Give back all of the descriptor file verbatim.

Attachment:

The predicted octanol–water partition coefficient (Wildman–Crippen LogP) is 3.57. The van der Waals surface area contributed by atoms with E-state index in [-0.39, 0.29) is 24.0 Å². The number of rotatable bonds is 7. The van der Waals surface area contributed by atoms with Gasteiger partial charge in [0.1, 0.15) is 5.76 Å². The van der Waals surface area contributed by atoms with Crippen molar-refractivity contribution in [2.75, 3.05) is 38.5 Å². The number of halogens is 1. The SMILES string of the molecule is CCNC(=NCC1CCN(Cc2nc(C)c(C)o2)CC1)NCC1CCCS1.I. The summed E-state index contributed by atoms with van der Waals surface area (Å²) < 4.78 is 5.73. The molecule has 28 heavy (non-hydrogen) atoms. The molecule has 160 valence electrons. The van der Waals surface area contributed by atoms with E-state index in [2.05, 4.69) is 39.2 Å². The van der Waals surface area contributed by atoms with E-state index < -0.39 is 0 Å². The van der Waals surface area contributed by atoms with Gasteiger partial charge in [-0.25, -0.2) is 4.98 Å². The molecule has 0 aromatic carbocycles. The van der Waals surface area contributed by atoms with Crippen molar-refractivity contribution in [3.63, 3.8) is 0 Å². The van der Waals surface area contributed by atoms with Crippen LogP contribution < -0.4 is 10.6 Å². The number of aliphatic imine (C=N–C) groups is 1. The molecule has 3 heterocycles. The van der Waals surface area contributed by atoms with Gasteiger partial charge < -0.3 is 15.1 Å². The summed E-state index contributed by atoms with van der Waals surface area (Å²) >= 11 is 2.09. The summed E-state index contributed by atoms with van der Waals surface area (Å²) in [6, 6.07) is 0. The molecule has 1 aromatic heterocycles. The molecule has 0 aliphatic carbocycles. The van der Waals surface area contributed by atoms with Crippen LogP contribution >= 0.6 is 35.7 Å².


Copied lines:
The predicted octanol–water partition coefficient (Wildman–Crippen LogP) is 3.57. The van der Waals surface area contributed by atoms with E-state index in [-0.39, 0.29) is 24.0 Å². The number of rotatable bonds is 7. The van der Waals surface area contributed by atoms with Gasteiger partial charge in [0.1, 0.15) is 5.76 Å². The van der Waals surface area contributed by atoms with Crippen molar-refractivity contribution in [2.75, 3.05) is 38.5 Å². The number of halogens is 1. The SMILES string of the molecule is CCNC(=NCC1CCN(Cc2nc(C)c(C)o2)CC1)NCC1CCCS1.I. The summed E-state index contributed by atoms with van der Waals surface area (Å²) < 4.78 is 5.73. The molecule has 28 heavy (non-hydrogen) atoms. The molecule has 160 valence electrons. The van der Waals surface area contributed by atoms with E-state index in [2.05, 4.69) is 39.2 Å². The van der Waals surface area contributed by atoms with E-state index < -0.39 is 0 Å². The van der Waals surface area contributed by atoms with Gasteiger partial charge in [-0.25, -0.2) is 4.98 Å². The molecule has 0 aromatic carbocycles. The van der Waals surface area contributed by atoms with Crippen molar-refractivity contribution in [3.63, 3.8) is 0 Å². The van der Waals surface area contributed by atoms with Crippen LogP contribution < -0.4 is 10.6 Å². The number of aliphatic imine (C=N–C) groups is 1. The molecule has 3 heterocycles. The van der Waals surface area contributed by atoms with Gasteiger partial charge < -0.3 is 15.1 Å². The summed E-state index contributed by atoms with van der Waals surface area (Å²) >= 11 is 2.09. The summed E-state index contributed by atoms with van der Waals surface area (Å²) in [6, 6.07) is 0. The molecule has 1 aromatic heterocycles. The molecule has 0 aliphatic carbocycles. The van der Waals surface area contributed by atoms with Crippen LogP contribution >= 0.6 is 35.7 Å².